12th February 2018
The Silk Road was one of the world’s most important trade routes, traversing deserts, mountains and plains from China to Constantinople with branches down to India, the Middle East and North Africa. More than just goods, the Silk Road transported religion, culture and ideas between east and west. In our A to Z we take a look at some of the key people, places and events in the history of the Silk Road.
Scientists studying the genetics of the apple found that the fruit originated in Kazakhstan, and spread throughout Eurasia via the Silk Road, either from travellers deliberately planning the seeds, or from apple cores being discarded along the route. The apples would have cross-pollinated with wild species to create the huge number of apple we know today.
Situated in an oasis, Bukhara was a major staging point on the Silk Road. By around 500BC it was already an important town, defended by a citadel that has stood in one form or another ever since. It became a centre not only for trade, particularly in the textiles the city was known for, but for culture, scholarship and religious studies. Today the old town is scattered with imposing minarets, impressive forts and beautiful mosques. Visit the beautiful blue-tiled Mir-i-Arab Madrassah, the spectacular Ark and Lab-i-Hauz, the stunning centrepiece of an architectural complex of 16th and 17th century buildings.
A caravanserai was a stop on the Silk Road, a sort of roadside inn, where caravans (groups of traders or other travellers) could stay. Here they could rest, eat and meet other Silk Road travellers, exchanging ideas and languages as well as goods. They were generally located every 20-30km along the Silk Road, a day’s travel for a caravan of camels.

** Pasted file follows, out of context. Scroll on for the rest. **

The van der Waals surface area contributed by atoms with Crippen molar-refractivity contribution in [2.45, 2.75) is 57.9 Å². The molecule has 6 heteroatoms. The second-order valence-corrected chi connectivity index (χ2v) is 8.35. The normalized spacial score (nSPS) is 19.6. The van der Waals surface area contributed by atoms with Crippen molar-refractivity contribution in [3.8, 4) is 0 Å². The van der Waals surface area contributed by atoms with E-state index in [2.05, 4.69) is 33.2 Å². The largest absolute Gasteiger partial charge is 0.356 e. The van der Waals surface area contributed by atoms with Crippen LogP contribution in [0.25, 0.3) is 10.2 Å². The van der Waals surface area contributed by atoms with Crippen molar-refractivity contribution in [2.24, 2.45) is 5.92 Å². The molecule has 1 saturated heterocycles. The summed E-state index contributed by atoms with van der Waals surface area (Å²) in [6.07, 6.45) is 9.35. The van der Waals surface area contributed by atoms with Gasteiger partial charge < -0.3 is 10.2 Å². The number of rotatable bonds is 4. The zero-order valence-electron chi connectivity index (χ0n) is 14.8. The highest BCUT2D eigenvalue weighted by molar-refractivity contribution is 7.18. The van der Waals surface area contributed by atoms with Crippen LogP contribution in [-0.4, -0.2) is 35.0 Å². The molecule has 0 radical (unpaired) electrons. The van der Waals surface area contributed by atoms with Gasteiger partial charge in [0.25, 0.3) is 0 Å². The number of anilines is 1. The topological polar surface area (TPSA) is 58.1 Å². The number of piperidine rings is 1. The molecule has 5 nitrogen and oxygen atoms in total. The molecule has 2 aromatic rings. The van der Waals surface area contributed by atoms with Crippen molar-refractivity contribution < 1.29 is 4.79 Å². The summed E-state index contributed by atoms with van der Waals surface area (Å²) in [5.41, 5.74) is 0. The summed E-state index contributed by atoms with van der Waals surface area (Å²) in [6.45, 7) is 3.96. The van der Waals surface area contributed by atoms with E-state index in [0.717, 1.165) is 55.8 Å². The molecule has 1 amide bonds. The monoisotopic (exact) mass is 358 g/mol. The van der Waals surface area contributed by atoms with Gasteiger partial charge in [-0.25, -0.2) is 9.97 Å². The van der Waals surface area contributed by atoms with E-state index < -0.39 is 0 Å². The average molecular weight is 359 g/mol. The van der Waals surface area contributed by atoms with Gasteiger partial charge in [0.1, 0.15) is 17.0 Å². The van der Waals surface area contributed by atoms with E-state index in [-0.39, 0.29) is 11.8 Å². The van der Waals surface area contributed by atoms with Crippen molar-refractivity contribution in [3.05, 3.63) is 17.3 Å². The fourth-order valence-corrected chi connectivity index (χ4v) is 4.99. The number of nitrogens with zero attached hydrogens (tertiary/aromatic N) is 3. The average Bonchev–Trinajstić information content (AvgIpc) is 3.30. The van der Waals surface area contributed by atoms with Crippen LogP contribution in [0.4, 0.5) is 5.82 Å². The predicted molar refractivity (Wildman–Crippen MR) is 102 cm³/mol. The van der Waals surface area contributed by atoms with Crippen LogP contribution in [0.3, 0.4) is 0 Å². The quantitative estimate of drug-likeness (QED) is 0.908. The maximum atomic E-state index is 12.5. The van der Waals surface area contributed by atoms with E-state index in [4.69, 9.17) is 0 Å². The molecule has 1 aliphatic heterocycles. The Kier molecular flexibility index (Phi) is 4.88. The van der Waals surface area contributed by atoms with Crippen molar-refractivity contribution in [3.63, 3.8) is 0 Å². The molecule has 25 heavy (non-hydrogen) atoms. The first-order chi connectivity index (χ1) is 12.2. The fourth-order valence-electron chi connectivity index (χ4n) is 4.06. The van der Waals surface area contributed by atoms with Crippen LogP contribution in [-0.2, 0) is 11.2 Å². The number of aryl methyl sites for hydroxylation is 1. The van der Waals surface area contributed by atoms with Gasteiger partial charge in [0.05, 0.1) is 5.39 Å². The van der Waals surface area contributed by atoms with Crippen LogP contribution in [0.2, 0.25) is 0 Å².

No, not the 80s American soap, the Han Dynasty was the second imperial dynasty of China and spanned over four centuries, during which time emissaries made contact with various countries in Central Asia, helping to develop the Silk Road as a major international trade route.
One of the most valuable commodities traded on the eponymous Silk Road, the secrets of silk production were carefully guarded by the Chinese for thousands of years. Smuggling silkworm eggs or cocoons out of the empire was punishable by death, but in 550AD two Nestorian monks sneaked eggs out of China in their hollow bamboo staves and brought the secret to the Byzantine Empire.
Known as the ‘Garden of Uzbekistan’ the Fergana Valley lies in the eastern part of Uzbekistan and is shared with Kyrgyzstan and Tajikistan. Historically it was an important staging post on the Silk Road and would have been a welcome change of terrain for travellers after the harsh deserts further east.
Despite his fearsome reputation, Genghis Kahn brought peace to the Silk Road, bringing it under one political control and protecting the routes from raiders and aggressive tribes, allowing increased communication and trade between east and west. However he is also responsible for the almost complete destruction of many former great Silk Road towns, most famously Merv where 1,000,000 were said to have been killed.
The Fergana horses, or Heavenly Horses, originated in the Fergana Valley, and were one of China’s earliest imports, contributing to the opening up of the Silk Road between China and Central Asia. In 128 BC Chinese borders were being terrorised by the White Hun and one of the reasons that the Chinese were struggling to defend themselves was that while the Chinese had tough but stocky ponies, the Hun had the superior ‘Heavenly Horses’. The Chinese Emperor Han Wadi sent his emissary Zhang Qian to find the source of these horses, which he did in Central Asia. Along with jade and silk, the Fergana horses became one of the most important goods traded on the Silk Road.